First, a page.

Most artists are motivated by the desire to create art. They are not motivated by the desire to generate income. When they get up in the morning, their goal is to create the most beautiful work they can possibly create and impress their audience with their skills. While they are aware that money is necessary to live and pay for their expenses, the desire to make money from their work is a secondary consideration, one that comes about, if it does, because of necessity rather than desire. For photographers, generating income from their work is less important than creating the most perfect and beautiful photographs possible.
In other words, artists go into business because they have to, not because they want to. The decision to create art is not a rational decision. It is an emotional decision. Artists do not attend business school and, after graduation, decide to start a photography business because photography is the key to a profitable business future. Artists start a photography business because they get to the point where selling their work is necessary to generate revenue to continue creating art.
I know what I am talking about because I went through the process I just described. My goal was to create art, not make a living from selling it. My purpose was to create the most amazingly beautiful photographs possible. Not to create a sellable product. I read magazines that focused on artistic photography. I did not read magazines focused on business or entrepreneurship. While these magazines published the work of photographers who were financially successful, I paid no attention to this fact. I only looked at the quality of the images, at their creative qualities, at how unique they were, at the angles of view, the lighting conditions, the framing, and other artistic qualities. I paid close attention to the camera and the lenses these photographs were taken with.
Most artists are like that. They love looking at art and reading about the creative process of other artists. When they show their work, their goal is to connect with other like-minded individuals, either artists or admirers of their work. Even though they are destitute financially, sales are a secondary concern, if they are a concern at all. Sharing their art, socializing, and talking to people about their work is the primary source of enjoyment.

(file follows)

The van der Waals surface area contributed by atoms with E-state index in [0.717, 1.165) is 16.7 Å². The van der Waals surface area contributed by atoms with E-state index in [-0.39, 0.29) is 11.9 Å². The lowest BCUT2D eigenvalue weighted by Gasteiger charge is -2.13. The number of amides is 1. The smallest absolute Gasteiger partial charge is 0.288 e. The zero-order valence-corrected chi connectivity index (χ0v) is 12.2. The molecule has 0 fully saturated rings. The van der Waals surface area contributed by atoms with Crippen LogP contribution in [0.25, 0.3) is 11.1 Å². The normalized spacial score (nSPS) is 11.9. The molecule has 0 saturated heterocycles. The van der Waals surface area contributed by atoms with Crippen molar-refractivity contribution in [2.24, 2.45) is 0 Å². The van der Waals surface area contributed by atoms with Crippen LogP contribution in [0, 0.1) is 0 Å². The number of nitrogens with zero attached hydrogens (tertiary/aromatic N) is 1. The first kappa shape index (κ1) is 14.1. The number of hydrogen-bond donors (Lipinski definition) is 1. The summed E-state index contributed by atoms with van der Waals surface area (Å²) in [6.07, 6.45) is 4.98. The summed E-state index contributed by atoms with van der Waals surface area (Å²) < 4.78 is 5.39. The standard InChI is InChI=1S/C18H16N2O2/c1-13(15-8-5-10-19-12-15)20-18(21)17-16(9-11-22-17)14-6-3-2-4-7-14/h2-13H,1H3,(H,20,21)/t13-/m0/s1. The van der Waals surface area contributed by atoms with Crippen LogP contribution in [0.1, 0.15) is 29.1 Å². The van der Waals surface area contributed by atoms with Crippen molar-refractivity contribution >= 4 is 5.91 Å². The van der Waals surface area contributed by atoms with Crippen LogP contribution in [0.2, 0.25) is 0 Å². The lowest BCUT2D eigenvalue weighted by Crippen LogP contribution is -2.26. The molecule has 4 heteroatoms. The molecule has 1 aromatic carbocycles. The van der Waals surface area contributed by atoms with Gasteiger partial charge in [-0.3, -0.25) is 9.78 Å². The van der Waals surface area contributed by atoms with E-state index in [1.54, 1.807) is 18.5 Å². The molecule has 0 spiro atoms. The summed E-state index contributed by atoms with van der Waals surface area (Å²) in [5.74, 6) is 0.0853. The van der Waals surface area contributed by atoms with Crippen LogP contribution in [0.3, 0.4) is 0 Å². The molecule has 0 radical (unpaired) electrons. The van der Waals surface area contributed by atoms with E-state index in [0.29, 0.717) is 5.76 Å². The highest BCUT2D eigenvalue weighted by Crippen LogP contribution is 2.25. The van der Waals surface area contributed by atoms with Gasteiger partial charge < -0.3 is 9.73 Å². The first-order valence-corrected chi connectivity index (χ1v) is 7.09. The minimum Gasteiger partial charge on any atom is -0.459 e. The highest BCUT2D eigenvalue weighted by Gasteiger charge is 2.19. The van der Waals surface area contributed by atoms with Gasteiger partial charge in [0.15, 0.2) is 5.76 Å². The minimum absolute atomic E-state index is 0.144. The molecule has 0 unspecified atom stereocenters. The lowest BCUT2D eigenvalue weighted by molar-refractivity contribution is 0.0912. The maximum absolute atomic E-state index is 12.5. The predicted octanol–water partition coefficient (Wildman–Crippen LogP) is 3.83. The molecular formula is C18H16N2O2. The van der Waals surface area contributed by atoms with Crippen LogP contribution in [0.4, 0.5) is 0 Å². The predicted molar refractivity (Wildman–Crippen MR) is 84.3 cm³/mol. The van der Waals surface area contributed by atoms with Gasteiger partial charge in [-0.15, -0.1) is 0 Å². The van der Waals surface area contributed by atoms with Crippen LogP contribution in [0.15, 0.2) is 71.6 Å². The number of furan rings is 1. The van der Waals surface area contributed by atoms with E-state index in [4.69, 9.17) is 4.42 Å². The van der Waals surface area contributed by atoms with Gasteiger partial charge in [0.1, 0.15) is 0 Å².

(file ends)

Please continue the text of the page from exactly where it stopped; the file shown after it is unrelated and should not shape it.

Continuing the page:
For this reason, these artists have a difficult time understanding why some people do not like their work or why they do not share their excitement. How can they not? Their work is so beautiful and their passion so intense! The fact that people have a different taste in art than they do does not cross their mind. Therefore, they engage in long explanations about why their work is legitimate, why it is art, and why their interlocutor needs to take a second look in order to see the beauty, the inspiration, and the artistic quality of their images. They spend a lot of time and energy only to hear their interlocutor respond with a brief ‘I’ll think about it.’ Fact is this interlocutor’s mind was made up when they first approached the artist and took a glance at their work. They have no desire whatsoever to change their mind.
Artists waste a lot of time trying to convince the un convince-able, time they could spend helping people who like their work like it even more and eventually buy it. But again, selling is not their primary concern. Sharing their work and trying to make everyone love it is their goal.
In short, they have zero concern for income or for the marketability of their images. Of course, it means they have no knowledge of salesmanship either. Why would they? There is no reason for them to be interested in learning how to sell their work because they have no interest in selling their work. Plus, they believe that their work does not need to be sold. They believe that it is so beautiful that it will sell itself. Somehow their work will sell once it is good enough. Eventually, they will become famous and people will buy their work because of that. Their time will come, sometime, somehow, for reasons unknown.